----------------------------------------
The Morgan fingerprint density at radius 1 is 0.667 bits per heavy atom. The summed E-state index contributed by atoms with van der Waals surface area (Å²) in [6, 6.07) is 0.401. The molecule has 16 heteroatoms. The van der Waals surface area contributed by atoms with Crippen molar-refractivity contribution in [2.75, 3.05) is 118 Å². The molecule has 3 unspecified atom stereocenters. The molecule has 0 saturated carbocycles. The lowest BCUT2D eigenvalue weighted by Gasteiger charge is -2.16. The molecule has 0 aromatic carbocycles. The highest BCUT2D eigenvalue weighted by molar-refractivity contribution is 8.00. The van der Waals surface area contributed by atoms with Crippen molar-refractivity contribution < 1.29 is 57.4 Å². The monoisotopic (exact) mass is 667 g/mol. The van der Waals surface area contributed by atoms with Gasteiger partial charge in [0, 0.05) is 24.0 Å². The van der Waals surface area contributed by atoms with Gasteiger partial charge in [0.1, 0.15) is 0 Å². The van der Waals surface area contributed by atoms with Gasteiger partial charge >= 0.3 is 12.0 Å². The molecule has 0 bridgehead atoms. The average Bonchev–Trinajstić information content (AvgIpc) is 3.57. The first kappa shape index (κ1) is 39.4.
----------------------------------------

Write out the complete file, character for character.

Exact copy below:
The Morgan fingerprint density at radius 1 is 0.667 bits per heavy atom. The summed E-state index contributed by atoms with van der Waals surface area (Å²) in [6, 6.07) is 0.401. The molecule has 16 heteroatoms. The van der Waals surface area contributed by atoms with Crippen molar-refractivity contribution in [2.75, 3.05) is 118 Å². The molecule has 3 unspecified atom stereocenters. The molecule has 0 saturated carbocycles. The lowest BCUT2D eigenvalue weighted by Gasteiger charge is -2.16. The molecule has 0 aromatic carbocycles. The highest BCUT2D eigenvalue weighted by molar-refractivity contribution is 8.00. The van der Waals surface area contributed by atoms with Crippen molar-refractivity contribution < 1.29 is 57.4 Å². The monoisotopic (exact) mass is 667 g/mol. The van der Waals surface area contributed by atoms with Gasteiger partial charge in [0, 0.05) is 24.0 Å². The van der Waals surface area contributed by atoms with Gasteiger partial charge in [0.1, 0.15) is 0 Å². The van der Waals surface area contributed by atoms with Gasteiger partial charge >= 0.3 is 12.0 Å². The molecule has 0 bridgehead atoms. The average Bonchev–Trinajstić information content (AvgIpc) is 3.57. The first kappa shape index (κ1) is 39.4.